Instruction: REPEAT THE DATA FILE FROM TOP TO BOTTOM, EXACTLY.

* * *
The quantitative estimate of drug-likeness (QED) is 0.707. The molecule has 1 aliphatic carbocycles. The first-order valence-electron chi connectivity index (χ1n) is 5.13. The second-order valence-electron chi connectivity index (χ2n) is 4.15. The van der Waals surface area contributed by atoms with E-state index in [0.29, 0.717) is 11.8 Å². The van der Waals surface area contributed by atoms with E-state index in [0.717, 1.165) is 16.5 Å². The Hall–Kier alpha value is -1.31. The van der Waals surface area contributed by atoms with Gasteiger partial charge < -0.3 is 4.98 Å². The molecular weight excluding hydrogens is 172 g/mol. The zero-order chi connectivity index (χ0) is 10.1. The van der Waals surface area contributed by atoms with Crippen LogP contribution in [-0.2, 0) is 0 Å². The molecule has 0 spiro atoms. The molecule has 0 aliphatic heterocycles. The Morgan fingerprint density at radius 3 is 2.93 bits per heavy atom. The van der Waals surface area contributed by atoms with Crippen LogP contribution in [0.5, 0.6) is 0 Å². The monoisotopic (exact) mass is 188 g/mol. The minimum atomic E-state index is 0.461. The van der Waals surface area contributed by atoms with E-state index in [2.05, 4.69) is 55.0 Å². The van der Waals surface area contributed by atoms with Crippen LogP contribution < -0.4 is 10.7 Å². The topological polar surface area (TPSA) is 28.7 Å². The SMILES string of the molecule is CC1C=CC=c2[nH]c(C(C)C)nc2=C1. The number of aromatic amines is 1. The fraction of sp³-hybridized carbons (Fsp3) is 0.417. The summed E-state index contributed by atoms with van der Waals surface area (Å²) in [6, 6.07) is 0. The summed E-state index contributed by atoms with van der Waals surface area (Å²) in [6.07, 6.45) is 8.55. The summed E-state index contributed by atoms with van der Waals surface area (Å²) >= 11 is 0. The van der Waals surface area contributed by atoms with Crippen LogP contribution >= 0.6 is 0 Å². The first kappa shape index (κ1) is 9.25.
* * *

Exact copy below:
The quantitative estimate of drug-likeness (QED) is 0.707. The molecule has 1 aliphatic carbocycles. The first-order valence-electron chi connectivity index (χ1n) is 5.13. The second-order valence-electron chi connectivity index (χ2n) is 4.15. The van der Waals surface area contributed by atoms with E-state index in [0.29, 0.717) is 11.8 Å². The van der Waals surface area contributed by atoms with E-state index in [0.717, 1.165) is 16.5 Å². The Hall–Kier alpha value is -1.31. The van der Waals surface area contributed by atoms with Gasteiger partial charge < -0.3 is 4.98 Å². The molecular weight excluding hydrogens is 172 g/mol. The zero-order chi connectivity index (χ0) is 10.1. The van der Waals surface area contributed by atoms with Crippen LogP contribution in [-0.2, 0) is 0 Å². The molecule has 0 spiro atoms. The molecule has 0 aliphatic heterocycles. The Morgan fingerprint density at radius 3 is 2.93 bits per heavy atom. The van der Waals surface area contributed by atoms with Crippen LogP contribution in [0.5, 0.6) is 0 Å². The monoisotopic (exact) mass is 188 g/mol. The minimum atomic E-state index is 0.461. The van der Waals surface area contributed by atoms with E-state index in [2.05, 4.69) is 55.0 Å². The van der Waals surface area contributed by atoms with Crippen LogP contribution < -0.4 is 10.7 Å². The topological polar surface area (TPSA) is 28.7 Å². The SMILES string of the molecule is CC1C=CC=c2[nH]c(C(C)C)nc2=C1. The number of aromatic amines is 1. The fraction of sp³-hybridized carbons (Fsp3) is 0.417. The summed E-state index contributed by atoms with van der Waals surface area (Å²) in [6, 6.07) is 0. The summed E-state index contributed by atoms with van der Waals surface area (Å²) in [6.07, 6.45) is 8.55. The summed E-state index contributed by atoms with van der Waals surface area (Å²) >= 11 is 0. The van der Waals surface area contributed by atoms with Crippen LogP contribution >= 0.6 is 0 Å². The first kappa shape index (κ1) is 9.25.